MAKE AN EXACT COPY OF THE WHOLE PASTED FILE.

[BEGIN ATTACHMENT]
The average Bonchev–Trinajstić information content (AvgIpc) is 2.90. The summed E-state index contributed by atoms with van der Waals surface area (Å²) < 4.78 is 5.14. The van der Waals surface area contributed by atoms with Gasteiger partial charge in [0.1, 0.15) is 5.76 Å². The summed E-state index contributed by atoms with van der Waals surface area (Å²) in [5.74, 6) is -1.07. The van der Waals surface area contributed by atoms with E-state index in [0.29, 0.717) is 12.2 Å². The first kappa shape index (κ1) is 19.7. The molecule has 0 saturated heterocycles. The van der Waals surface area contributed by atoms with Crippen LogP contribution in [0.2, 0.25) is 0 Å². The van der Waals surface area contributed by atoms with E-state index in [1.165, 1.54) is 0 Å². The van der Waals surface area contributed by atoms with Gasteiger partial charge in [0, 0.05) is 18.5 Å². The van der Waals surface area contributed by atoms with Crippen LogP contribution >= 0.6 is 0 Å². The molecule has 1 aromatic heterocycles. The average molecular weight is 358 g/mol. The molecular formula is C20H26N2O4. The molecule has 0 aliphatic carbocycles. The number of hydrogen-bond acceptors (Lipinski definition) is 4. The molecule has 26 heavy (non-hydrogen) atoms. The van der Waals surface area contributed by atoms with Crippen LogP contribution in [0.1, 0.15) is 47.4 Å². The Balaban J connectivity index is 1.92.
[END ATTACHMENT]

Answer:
The average Bonchev–Trinajstić information content (AvgIpc) is 2.90. The summed E-state index contributed by atoms with van der Waals surface area (Å²) < 4.78 is 5.14. The van der Waals surface area contributed by atoms with Gasteiger partial charge in [0.1, 0.15) is 5.76 Å². The summed E-state index contributed by atoms with van der Waals surface area (Å²) in [5.74, 6) is -1.07. The van der Waals surface area contributed by atoms with E-state index in [0.29, 0.717) is 12.2 Å². The first kappa shape index (κ1) is 19.7. The molecule has 0 saturated heterocycles. The van der Waals surface area contributed by atoms with Crippen LogP contribution in [0.2, 0.25) is 0 Å². The van der Waals surface area contributed by atoms with E-state index in [1.165, 1.54) is 0 Å². The van der Waals surface area contributed by atoms with Gasteiger partial charge in [0, 0.05) is 18.5 Å². The van der Waals surface area contributed by atoms with Crippen LogP contribution >= 0.6 is 0 Å². The molecule has 1 aromatic heterocycles. The average molecular weight is 358 g/mol. The molecular formula is C20H26N2O4. The molecule has 0 aliphatic carbocycles. The number of hydrogen-bond acceptors (Lipinski definition) is 4. The molecule has 26 heavy (non-hydrogen) atoms. The van der Waals surface area contributed by atoms with Crippen LogP contribution in [0.1, 0.15) is 47.4 Å². The Balaban J connectivity index is 1.92.